1978 LE MANS 24 HOURS: Renault triumphs at Le Mans with Michelin radial technology
It was this week forty years ago, on June 11, 1978, that Michelin and Renault-Alpine’s Pironi/Jaussaud put radial technology on the top step of the podium at...
Michelin’s unbeaten spell at Le Mans that has lasted since 1998 can be explained by the performance and consistency of the successive generations of endurance racing tyres it has developed. They have long been capable of covering multiple ‘stints’ all the way to the finish line with no loss of efficiency, and these are the very same qualities that the French firm’s partners know they can expect for the 2018 Le Mans 24 Hours.
In recent years, the regulations did not permit tyres to be changed while cars were being refuelled, and only one wheel-nut gun was authorised to remove and fit wheels. As a result, fitting fresh rubber took up valuable time in the pits, and this encouraged teams to keep the same set for several stints.
This phenomenon played perfectly to the strengths of Michelin’s tyres which are able to cover distances in excess of 700km at average speeds of around 220kph, with no fall-off in either performance or safety.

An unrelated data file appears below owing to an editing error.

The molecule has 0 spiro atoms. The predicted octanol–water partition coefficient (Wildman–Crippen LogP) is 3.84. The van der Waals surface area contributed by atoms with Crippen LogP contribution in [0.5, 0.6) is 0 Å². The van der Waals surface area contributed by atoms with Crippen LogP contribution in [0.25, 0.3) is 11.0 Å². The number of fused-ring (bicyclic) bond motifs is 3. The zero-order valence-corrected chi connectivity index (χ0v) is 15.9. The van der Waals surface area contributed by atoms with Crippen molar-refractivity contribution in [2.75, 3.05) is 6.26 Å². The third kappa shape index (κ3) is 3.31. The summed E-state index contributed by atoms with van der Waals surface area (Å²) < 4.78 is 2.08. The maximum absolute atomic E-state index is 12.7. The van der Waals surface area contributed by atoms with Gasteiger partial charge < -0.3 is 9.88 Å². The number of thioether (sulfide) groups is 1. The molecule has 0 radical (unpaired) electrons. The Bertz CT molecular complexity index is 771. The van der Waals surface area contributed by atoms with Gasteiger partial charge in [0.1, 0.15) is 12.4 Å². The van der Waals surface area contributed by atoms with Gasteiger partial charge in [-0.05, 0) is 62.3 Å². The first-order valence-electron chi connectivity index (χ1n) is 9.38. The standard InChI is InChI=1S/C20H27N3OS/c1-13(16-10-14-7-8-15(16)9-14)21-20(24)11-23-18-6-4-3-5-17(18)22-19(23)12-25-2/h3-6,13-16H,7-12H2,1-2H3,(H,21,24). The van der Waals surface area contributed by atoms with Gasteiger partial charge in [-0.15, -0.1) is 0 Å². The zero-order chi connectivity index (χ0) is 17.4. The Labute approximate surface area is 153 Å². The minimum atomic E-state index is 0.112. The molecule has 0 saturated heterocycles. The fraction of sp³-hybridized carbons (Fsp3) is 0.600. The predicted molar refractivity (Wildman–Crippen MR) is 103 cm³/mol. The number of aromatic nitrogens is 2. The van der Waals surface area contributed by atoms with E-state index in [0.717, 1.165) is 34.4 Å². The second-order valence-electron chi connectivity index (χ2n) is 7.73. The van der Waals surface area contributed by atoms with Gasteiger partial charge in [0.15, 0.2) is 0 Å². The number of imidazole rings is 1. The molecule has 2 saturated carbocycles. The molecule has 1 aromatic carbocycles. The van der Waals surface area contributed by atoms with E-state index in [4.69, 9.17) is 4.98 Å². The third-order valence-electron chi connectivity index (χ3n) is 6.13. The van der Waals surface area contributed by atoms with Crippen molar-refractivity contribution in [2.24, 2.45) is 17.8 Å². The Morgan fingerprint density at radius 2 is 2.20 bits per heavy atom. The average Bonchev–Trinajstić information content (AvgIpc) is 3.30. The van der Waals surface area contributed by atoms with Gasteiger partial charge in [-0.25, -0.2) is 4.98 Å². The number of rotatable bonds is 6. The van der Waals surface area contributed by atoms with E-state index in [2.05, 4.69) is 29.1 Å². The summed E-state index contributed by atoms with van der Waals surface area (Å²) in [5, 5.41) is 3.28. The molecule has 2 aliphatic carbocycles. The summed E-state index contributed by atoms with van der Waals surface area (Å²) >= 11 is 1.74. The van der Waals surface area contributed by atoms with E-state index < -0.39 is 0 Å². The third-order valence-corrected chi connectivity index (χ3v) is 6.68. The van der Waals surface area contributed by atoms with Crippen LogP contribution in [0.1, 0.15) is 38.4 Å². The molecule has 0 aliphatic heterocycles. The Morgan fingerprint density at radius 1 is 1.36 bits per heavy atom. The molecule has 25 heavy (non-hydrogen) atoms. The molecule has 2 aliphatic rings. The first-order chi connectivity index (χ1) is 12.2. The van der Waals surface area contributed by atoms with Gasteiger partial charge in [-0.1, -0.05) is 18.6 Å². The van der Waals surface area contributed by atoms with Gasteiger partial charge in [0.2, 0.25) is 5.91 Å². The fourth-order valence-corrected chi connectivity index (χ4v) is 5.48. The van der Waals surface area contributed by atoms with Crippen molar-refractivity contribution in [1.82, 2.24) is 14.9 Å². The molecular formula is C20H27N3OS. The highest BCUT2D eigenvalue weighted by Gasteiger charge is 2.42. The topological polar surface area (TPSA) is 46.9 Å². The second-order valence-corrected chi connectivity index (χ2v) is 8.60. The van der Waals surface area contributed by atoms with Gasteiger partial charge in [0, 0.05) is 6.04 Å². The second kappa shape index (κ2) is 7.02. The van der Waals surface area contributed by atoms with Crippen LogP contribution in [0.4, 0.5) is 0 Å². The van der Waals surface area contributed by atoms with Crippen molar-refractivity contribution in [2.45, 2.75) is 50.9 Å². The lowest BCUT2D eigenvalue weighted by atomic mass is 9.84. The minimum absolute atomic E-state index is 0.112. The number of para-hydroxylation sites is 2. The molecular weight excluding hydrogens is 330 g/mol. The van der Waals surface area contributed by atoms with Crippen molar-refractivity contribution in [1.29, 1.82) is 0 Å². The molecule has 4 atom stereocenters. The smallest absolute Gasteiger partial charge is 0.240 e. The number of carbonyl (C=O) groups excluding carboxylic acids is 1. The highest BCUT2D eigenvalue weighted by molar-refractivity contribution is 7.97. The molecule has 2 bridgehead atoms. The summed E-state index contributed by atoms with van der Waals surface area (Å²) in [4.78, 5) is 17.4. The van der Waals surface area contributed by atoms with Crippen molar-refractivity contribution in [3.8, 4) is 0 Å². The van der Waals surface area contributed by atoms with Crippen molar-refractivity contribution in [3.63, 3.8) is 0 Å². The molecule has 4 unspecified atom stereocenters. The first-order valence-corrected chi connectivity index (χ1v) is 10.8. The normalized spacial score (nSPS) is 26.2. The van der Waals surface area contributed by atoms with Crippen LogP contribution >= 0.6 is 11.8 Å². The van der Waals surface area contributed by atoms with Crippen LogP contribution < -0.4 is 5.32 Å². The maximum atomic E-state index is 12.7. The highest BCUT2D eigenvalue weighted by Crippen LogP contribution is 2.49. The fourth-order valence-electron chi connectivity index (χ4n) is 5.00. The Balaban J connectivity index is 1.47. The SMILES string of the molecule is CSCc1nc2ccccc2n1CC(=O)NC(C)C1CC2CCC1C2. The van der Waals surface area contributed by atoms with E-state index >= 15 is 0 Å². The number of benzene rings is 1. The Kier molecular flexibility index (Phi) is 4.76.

For this year, however, the picture has changed, since the regulations now permit tyres to be swapped as fuel is being pumped into the cars, while two wheel-nut guns and two mechanics are allowed to work in the pit lane. “It now takes around 15 seconds longer to refuel than it does to fit new tyres. As a result, changing rubber no longer represents a penalty in terms of time, so teams are tempted to switch more frequently,” notes Jérôme Mondain, the manager of Michelin Motorsport’s endurance racing programmes.
All the same, teams will be compelled to run multi-stint strategies since a maximum cap concerning the number tyres they can use is in place. The LMP1 prototypes, for example, have a quota of 12 sets of slicks for Le Mans, which means they will have to run triple or even quadruple stints of around 40 minutes each. In LM GTE, the cars will have to double stint, at least.
“In spite of this evolution, there continues to be every justification to highlight the durability of our tyres,” says Jérôme Mondain. “This new regulation will clearly have a knock-on effect with regard to the teams’ strategies and will no doubt increase the number of tyres that are actually used, whereas the likes of Porsche and Audi used only nine or ten sets to win the race in recent years.”